The Court in Kimel based its decision in large part on Boerne. The importance of Kimel was the strict limits it placed on the ability of Congress to abrogate the states' sovereign immunity under Section 5 of the Fourteenth Amendment.


Justice O'Connor wrote the majority opinion and stated that Congress, in enacting the ADEA, had properly declared its intent to subject states to suits for money damages by private individuals. The Court then noted that under its own equal protection jurisprudence, "age is not a suspect classification," and laws that classify on the basis of age need to pass only the Court's "rational basis review" test, as opposed to legal classifications based on race or gender if a "history of purposeful unequal treatment" leads the Court to apply strict scrutiny to such laws. The Court then contrasted rational basis review with the ADEA, which prohibits all employment discrimination on the basis of age except if age is a "bona fide occupational qualification."[4] The Court concluded that the ADEA "prohibits substantially more state employment decisions and practices than would likely be held unconstitutional under the applicable equal protection, rational basis standard." Therefore, the ADEA's remedy failed the "congruence and proportionality" test required by Boerne and so it was not "a valid exercise of constitutional authority" under Section 5 of the Fourteenth Amendment.

In explaining the application of rational basis review to classifications based on age, the majority stated:

Age classifications, unlike governmental conduct based on race or gender, cannot be characterized as "so seldom relevant to the achievement of any legitimate state interest that laws grounded in such considerations are deemed to reflect prejudice and antipathy....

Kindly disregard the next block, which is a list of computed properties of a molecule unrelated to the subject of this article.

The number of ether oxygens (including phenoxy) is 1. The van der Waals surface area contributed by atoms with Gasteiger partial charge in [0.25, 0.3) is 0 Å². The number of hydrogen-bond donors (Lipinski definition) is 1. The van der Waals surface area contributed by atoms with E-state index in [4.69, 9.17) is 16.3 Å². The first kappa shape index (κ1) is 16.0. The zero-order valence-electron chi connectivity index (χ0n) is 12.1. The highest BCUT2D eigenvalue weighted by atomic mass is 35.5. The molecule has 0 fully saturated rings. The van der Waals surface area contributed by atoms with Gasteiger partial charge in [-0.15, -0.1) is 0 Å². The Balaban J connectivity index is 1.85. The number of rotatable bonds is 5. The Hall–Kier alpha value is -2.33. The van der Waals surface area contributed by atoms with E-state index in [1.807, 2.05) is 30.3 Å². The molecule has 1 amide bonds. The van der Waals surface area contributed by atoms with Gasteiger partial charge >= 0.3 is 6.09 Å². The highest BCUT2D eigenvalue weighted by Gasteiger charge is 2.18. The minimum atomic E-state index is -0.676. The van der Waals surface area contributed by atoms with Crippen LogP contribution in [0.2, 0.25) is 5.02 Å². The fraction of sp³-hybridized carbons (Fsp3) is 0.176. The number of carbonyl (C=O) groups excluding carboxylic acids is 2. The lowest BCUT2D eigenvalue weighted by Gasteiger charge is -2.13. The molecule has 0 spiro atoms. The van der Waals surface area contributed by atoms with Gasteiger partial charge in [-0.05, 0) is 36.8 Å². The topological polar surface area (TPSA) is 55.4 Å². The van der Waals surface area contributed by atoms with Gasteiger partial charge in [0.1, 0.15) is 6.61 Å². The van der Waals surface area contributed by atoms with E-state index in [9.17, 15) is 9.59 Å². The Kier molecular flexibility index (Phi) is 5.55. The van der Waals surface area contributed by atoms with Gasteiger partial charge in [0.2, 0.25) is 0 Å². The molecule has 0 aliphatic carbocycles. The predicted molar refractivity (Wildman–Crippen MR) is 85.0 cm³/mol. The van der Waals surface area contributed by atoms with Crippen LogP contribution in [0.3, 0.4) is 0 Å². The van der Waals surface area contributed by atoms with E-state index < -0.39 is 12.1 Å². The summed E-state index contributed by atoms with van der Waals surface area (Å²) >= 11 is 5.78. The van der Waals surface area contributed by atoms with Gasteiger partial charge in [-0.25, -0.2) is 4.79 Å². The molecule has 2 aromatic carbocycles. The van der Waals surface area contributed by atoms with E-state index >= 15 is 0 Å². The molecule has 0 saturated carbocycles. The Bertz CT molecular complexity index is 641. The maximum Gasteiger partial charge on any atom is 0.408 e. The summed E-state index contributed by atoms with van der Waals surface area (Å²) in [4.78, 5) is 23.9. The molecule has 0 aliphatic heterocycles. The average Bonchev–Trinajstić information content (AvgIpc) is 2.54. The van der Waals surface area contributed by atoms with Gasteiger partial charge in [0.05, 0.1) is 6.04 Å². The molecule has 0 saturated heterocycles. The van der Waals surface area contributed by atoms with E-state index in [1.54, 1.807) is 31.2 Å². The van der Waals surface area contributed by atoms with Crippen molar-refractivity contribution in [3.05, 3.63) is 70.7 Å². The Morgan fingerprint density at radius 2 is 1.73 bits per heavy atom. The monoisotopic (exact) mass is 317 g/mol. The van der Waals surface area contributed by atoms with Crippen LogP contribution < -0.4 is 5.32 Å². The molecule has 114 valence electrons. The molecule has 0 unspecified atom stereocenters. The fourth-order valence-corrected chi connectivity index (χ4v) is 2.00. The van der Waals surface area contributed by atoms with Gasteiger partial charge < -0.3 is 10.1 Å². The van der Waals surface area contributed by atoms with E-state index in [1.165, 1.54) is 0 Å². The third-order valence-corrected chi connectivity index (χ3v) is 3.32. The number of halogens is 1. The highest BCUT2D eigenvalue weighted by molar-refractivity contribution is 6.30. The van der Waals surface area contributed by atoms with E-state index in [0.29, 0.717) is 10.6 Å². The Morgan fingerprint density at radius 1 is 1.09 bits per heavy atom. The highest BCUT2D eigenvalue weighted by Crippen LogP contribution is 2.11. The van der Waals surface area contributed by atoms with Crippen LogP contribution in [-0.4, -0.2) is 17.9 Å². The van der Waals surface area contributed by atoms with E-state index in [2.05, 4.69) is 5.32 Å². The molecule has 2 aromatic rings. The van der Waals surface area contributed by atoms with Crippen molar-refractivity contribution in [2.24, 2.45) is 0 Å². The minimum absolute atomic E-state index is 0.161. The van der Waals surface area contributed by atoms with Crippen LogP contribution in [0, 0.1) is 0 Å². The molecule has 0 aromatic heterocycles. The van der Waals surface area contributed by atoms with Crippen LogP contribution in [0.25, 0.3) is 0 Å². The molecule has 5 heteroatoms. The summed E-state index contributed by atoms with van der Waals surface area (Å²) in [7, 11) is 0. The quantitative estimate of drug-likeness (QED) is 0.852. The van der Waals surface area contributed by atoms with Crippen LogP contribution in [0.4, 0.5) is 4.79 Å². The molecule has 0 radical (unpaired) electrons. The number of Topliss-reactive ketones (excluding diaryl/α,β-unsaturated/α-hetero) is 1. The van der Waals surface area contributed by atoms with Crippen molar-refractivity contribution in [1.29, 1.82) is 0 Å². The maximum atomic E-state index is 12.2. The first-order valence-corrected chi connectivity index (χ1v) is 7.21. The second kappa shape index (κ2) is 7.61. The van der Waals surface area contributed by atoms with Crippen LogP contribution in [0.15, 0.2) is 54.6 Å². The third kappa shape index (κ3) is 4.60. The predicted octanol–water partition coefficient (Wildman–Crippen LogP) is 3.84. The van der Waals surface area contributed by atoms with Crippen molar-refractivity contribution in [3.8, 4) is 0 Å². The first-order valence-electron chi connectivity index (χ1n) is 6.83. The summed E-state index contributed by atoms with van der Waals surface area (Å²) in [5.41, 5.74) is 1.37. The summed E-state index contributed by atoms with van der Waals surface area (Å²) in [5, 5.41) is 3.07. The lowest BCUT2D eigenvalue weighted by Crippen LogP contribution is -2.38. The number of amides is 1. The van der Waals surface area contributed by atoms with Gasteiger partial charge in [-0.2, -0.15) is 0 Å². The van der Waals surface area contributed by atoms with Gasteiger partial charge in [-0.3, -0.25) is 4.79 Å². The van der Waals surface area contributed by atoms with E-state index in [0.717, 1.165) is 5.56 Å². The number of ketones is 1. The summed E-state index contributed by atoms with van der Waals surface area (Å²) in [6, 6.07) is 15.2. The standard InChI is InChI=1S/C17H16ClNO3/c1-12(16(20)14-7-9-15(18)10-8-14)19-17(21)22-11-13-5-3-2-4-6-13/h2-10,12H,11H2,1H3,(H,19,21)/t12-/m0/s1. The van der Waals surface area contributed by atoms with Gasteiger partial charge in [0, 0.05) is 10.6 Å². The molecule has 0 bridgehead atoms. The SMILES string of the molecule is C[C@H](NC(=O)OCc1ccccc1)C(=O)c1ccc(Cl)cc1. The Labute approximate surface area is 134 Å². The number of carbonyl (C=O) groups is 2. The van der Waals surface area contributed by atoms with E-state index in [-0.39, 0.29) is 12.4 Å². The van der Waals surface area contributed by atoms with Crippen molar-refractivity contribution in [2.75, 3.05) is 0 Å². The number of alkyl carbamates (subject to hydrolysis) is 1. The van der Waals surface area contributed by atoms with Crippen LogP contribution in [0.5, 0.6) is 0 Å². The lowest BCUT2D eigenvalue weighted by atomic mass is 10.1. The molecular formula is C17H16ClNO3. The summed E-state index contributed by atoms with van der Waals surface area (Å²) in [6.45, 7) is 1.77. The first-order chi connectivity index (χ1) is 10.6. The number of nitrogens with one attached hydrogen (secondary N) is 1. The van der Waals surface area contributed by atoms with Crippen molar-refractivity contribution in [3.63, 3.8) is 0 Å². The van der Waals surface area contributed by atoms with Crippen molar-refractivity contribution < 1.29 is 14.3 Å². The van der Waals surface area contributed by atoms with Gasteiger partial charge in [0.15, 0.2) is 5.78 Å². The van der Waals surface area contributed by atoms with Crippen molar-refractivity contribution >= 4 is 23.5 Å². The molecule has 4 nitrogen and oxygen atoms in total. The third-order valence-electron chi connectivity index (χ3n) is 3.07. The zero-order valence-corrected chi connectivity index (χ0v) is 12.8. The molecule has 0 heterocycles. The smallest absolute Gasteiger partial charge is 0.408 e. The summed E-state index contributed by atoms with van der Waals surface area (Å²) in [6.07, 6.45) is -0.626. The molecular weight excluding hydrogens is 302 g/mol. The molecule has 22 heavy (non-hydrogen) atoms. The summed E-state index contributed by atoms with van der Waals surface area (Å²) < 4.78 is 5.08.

States may discriminate on the basis of age without offending the Fourteenth Amendment if the age classification in question is rationally related to a legitimate state interest. The rationality commanded by the Equal Protection Clause does not require States to match age distinctions and the legitimate interests they serve with razorlike precision. ...

Under the Fourteenth Amendment, a State may rely on age as a proxy for other qualities, abilities, or characteristics that are relevant to the State's legitimate interests. The Constitution does not preclude reliance on such generalizations. That age proves to be an inaccurate proxy in any individual case is irrelevant. [W]here rationality is the test, a State does not violate the Equal Protection Clause merely because the classifications made by its laws are imperfect. (internal quotation marks and citations omitted)

Justice Stevens wrote a dissenting opinion that stated, "There is not a word in the text of the Constitution supporting the Court's conclusion that the judge-made doctrine of sovereign immunity limits Congress' power to authorize private parties, as well as federal agencies, to enforce federal law against the States." Justice Stevens referred to the doctrine of sovereign immunity as expanded by Seminole Tribe v. Florida and Alden v. Maine as "judicial activism."

See also


  1. ^ Although the Kimel decision bars state employees from suing states for money damages for age discrimination, it is still possible to sue under Ex parte Young (1908) for prospective injunctive relief. See State Police for Automatic Retirement Ass'n v. DiFava, 317 F.3d 6, 12 (1st Cir. 2003) and Bd. of Trs. of the Univ. of Ala. v. Garrett, 531 U.S. 356, 374 n.9 (2001). Ex parte Young allows state officials to be sued for injunctive relief if they violate federal law.
  2. ^ 521 U.S. 507, 520 (1997).
  3. ^ See 521 U.S. at 528–29.
  4. ^ 29 U.S.C. § 623(f)(1).